While attempting to express the magnetic field induced by a single coil of current (at any point in space, not just on the coil's axis), I tried visualising the set of the infinitesimal contributions $\text{d}\mathbf{B}$ given by the Biot-Savart law at specific points. The goal is to study the shapes and curves produced, and potentially help me come up with a geometrical solution to the integral, as the integral would be the sum of all those vectors.

I was kind of expecting to get oblique or elliptic cones (which would've been encouraging to express the resulting vector), since on the axis the sum of the $\text{d}\mathbf{B}$s form a perfect cone, as shown partially here, to help comprehension. One has to imagine the element of current doing one revolution, and adding all the magnetic fields.

Magnetic field vectors for a point on the coil's axis

Instead, depending on the point we're evaluating the field at, we obtain a variety of shapes (or curves, if we only look at the trace of the tip of the vector's arrow), four of which are shown below. Those curves are not planar (i.e. not a subset of a plane), which was a bit surprising to me.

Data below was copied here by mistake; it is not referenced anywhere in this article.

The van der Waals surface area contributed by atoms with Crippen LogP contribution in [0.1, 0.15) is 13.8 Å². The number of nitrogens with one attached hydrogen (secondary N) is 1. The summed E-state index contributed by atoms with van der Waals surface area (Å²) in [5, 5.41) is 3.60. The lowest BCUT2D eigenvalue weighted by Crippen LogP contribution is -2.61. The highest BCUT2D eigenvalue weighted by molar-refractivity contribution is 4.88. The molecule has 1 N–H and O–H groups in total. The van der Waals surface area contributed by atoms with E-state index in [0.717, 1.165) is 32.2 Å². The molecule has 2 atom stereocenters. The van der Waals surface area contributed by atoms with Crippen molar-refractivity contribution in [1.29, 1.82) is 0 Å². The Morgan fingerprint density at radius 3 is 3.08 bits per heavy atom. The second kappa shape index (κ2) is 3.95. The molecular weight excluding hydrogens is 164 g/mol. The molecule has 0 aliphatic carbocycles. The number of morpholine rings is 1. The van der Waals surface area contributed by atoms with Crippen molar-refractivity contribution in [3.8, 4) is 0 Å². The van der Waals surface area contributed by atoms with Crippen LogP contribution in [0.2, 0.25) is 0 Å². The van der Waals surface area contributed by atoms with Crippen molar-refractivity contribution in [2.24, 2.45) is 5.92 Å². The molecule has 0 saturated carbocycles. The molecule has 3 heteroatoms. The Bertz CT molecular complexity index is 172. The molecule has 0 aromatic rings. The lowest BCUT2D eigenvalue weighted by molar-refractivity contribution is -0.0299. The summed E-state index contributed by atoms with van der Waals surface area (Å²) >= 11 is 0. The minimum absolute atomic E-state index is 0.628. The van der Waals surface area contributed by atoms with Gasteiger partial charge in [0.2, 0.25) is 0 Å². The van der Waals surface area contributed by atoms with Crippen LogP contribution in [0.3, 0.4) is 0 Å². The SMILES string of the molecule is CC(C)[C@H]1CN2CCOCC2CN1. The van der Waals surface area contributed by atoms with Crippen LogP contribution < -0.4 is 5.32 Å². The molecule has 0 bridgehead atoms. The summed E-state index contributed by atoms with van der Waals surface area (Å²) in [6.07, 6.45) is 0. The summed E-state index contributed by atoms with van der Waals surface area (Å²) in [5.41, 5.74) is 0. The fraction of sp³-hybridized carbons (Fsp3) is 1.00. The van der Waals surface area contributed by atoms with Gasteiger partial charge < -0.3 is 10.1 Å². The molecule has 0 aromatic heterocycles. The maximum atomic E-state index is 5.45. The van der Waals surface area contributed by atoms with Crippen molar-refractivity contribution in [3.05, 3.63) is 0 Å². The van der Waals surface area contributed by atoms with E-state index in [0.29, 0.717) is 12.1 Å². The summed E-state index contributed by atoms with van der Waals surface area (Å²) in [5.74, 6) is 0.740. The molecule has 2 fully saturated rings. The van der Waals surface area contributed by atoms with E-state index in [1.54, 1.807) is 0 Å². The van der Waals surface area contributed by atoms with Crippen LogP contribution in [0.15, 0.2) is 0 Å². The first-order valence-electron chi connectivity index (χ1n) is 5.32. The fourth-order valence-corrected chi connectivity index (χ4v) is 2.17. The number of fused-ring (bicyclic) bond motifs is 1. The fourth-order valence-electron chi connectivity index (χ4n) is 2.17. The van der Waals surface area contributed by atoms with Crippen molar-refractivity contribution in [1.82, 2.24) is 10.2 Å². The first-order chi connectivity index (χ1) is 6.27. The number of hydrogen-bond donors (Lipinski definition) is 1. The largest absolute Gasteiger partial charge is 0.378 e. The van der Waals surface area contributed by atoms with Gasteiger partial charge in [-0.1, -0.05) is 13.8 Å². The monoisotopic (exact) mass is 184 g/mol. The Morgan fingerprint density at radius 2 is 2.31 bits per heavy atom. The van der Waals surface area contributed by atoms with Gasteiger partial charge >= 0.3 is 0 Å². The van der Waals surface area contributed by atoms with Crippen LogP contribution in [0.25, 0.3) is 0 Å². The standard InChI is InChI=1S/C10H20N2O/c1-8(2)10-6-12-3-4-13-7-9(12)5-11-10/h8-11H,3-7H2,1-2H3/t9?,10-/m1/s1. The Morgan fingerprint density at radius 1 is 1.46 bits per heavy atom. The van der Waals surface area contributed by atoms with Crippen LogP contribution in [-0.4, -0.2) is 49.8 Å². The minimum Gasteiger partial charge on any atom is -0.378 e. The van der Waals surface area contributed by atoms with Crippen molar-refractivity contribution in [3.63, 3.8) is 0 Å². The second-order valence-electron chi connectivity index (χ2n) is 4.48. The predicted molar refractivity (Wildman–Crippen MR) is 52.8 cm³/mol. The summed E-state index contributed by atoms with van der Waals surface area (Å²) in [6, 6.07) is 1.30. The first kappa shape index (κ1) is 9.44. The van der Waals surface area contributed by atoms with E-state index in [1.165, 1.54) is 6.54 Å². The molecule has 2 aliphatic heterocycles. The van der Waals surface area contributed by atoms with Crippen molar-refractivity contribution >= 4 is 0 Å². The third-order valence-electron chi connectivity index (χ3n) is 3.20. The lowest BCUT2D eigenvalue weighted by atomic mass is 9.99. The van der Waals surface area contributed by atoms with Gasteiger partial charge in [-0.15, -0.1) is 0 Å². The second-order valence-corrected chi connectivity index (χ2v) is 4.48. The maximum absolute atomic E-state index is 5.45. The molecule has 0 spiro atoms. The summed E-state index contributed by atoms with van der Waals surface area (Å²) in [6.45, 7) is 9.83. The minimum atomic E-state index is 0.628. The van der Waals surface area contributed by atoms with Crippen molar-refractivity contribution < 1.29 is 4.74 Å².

Since a coil of current is one of the most basic systems we can design, I expect those curves to have been studied, hence my question:

Have those curves been studied at all and, if so, what are their properties and what are they called?

Field at random point 1 Field at random point 2 Field at random point 3



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